It can be exciting to follow ingredients as they transform throughout the menu. You’ll find sweet potato filling the plump gnocchi barrels that loll in butter sauce, accentuated with the tang of huacatay, a wild marigold herb. You’ll also find the root vegetable grated into matchsticks, flash fried, and scattered over a lettuce wrap bulging with grilled paiche (Zarate’s is farm raised), a lick of fermented soy intensifying the pronounced nutty flavor of the fire-tinged fish.
Always intent on mining his heritage, Zarate sometimes adds lima beans (they got their name for a reason) to tacu-tacu, a homey combination of rice and ají peppers. Formed into small squares before being grilled, they become the foundation for spicy tuna. It’s similar to Katsu-ya’s crispy rice, only with a helping of Incan culture. The same blend of grains and tubers, saturated with a rich broth, provides the base for grilled paiche; the seco sauce, a kind of national braising jus spooned over it, is sharpened with a squiggle of huancaina sauce, which moms all around Peru make with saltines and feta.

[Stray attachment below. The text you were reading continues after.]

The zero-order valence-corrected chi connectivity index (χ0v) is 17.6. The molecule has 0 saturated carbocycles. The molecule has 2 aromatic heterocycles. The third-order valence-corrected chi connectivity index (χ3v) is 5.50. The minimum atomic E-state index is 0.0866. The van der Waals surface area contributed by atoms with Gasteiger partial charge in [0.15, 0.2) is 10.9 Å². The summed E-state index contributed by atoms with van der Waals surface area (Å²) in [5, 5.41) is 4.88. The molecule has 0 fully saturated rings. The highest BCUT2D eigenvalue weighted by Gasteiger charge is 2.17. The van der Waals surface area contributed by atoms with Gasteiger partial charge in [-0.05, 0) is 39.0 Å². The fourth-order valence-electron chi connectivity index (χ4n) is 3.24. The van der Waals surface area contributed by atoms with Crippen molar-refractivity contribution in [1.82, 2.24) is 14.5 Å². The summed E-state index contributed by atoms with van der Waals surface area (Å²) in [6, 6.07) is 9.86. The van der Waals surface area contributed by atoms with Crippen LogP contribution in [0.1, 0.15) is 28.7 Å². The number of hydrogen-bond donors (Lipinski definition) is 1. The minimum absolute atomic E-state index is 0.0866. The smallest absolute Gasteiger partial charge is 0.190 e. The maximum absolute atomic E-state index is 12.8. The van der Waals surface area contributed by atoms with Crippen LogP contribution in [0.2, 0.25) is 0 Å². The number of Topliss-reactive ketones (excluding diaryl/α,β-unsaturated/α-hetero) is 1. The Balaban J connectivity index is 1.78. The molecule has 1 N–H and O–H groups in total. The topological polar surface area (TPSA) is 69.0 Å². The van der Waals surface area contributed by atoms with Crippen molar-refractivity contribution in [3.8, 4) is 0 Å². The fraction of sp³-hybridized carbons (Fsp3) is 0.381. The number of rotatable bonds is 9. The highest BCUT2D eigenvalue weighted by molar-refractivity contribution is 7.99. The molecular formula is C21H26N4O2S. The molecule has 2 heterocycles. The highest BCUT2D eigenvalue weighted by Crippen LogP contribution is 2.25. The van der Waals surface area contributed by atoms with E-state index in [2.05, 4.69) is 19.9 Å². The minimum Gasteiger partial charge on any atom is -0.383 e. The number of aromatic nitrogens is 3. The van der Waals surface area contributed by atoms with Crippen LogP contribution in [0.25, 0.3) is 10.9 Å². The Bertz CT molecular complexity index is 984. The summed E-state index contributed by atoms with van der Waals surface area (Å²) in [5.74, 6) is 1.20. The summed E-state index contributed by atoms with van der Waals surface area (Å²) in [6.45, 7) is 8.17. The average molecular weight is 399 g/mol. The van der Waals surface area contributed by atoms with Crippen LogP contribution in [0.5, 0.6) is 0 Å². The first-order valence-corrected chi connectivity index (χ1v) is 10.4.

To repeat ingredients throughout a menu is risky, though, and at points in a meal, what seemed like the creative consideration of a given element suddenly looks more like a corner-cutting go-to move for the kitchen. Not counting the sashimi or the vegetable sides, there are 39 dishes on Paiche’s menu. Without a little editing, the interplay between acidity and earthiness that can make Zarate’s cooking so special can also seem rote, a fail-safe formula of starch plus protein plus citrusy miso sauce, making some dishes hard to remember five minutes after you’ve eaten them. I wish such were the case with the tacu-tacu piled beneath the duck leg confit: The two have zero chemistry, but poor pairing isn’t the entire problem. The leg hasn’t undergone the requisite flavor-compressing hours curing in kosher salt and herbs before being poached slowly in duck fat. So it’s bland. And when I ask about the “ceviche stew” listed on the menu as part of the dish, I get noncommittal humming from the waiter. I don’t know what ceviche stew is, and neither does he.